Wendy Holm: Out of sight, out of mind? Connecting the dots between Site C and Wood Buffalo National Park

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      By Wendy Holm

      The Peace-Athabasca Delta (PAD) is in danger of dying. And the biggest coffin nail is being forged right here in B.C.: the Peace River’s Site C Dam.

      The PAD—formed by the confluence of the Peace and the Athabasca rivers—provides critical habitat for many species that, in turn, provide food for communities in the north that depend on fishing and hunting for their food security.  

      This delta is also the valuable and vulnerable heart of Wood Buffalo National Park, a national World Heritage and Ramsar site. With an area exceeding 4.5 million hectares of boreal plains in northern Alberta and the southern Northwest Territories, Wood Buffalo National Park is home to the worlds largest herd of free-ranging wood bison and is the breeding ground for the only wild, self-sustaining migratory flock of whooping cranes

      But it is also a delta under deadly threat. In 2014, the Mikisew Cree First Nation hired biologist David Schindler to document the deteriorating state of the PAD. Schindler’s damning report, Human-Caused Ecological Changes and Threats to the Peace Athabasca Delta and Wood Buffalo National Park, triggered the United Nations Educational, Scientific, and Cultural Organization's (UNESCO) 2016 fact-finding mission to the region.

      So alarmed was UNESCO by what they found that they handed Canada a list of 17 conditions to save the park. One recommendation called for Canada to conduct a UN-approved social- and environmental-impact assessment of the Site C Dam on the Peace-Athabasca Delta and the Wood Buffalo National Park. 

      Canada has flat-out refused.

      Why should British Columbians care?  Because fully two-thirds of the drying up of the PAD is due to the two dams we have already built on B.C.'s stretch of the Peace River. We are already fully responsible for this. Imagine what that third dam will do.

      And there’s more. For communities dependent on hunting and fishing for their food security, the continued drying out of the PAD is devastating. Inuit, First Nations, and Métis adults across the north already experience five to six times higher levels of food insecurity than the average Canadian, according to a 2014 Health Canada report. A recent First Nations regional health survey from the Dene Nation in the Northwest Territories showed that 90 percent of the 824 respondents indicated that an adult in their household frequently either cut the size of their meals, skipped meals, were hungry but did not eat, or ate less than they felt they should due to a lack of money for food. Ottawa freely admits that Canada’s Nutrition North program has been an abject failure.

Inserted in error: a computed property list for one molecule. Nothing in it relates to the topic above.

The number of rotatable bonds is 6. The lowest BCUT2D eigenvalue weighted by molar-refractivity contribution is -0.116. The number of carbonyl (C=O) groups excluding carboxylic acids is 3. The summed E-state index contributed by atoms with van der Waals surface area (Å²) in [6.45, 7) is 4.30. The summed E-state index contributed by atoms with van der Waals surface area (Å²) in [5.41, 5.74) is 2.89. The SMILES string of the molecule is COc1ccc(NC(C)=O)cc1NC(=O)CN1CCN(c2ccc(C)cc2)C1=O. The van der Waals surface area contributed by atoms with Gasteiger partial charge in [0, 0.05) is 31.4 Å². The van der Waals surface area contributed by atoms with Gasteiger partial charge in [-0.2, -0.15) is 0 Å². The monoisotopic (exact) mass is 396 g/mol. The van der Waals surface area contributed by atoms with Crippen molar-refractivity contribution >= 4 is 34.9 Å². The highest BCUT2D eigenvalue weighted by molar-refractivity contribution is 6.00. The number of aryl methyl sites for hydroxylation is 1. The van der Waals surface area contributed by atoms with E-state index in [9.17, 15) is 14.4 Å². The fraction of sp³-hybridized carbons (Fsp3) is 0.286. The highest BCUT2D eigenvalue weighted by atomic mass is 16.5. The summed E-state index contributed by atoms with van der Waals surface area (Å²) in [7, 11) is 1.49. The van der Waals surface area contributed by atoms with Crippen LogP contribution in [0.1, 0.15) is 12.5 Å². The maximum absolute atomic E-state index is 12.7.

When you consider that the destruction of these crucial PAD and Wood Buffalo foodlands will be accomplished by flooding prime Peace Valley farmland on the doorstep of the North—land with the capacity to feed one million people a year, forever—the magnitude of this folly becomes horribly evident.    

      Canada must support all of UNESCO’s recommendations, including number four:

      “…Conduct, in line with the IUCN World Heritage Advice Note on Environmental Assessment, an environmental and social impact assessment of the Site C project and, if moved forward, any other hydropower projects potentially affecting the Outstanding Universal Value of the property…”

      A river, like a song, has a cadence. In the hands of Mother Nature, a river flows with the rhythm of spring snowmelts and freshets, summer lulls and autumn rains. Thanks to spring ice jams and logs from upstream, wetlands are replenished and new landforms created as the river forms its delta. 

      Further destruction of this cadence through the placement of another dam on the Peace River will result in the destruction of northern communities. 

      We in British Columbia need to understand that the hidden costs of the Site C Dam extend well beyond the boundaries of this province. We must stand with communities in the north to demand that the impact of Site C on the Peace-Athabasca Delta and Wood Buffalo National Park be documented and addressed. 

      You have until Monday night (December 10) to sign this Slave River Coalition-led Lead Now petition to tell Parks Canada that Ottawa’s refusal to implement UNESCO's recommendation number four is unacceptable.

      Wendy Holm is a self-described Canadian professional agrologist (retired), economist, columnist, speaker, and policy wonk.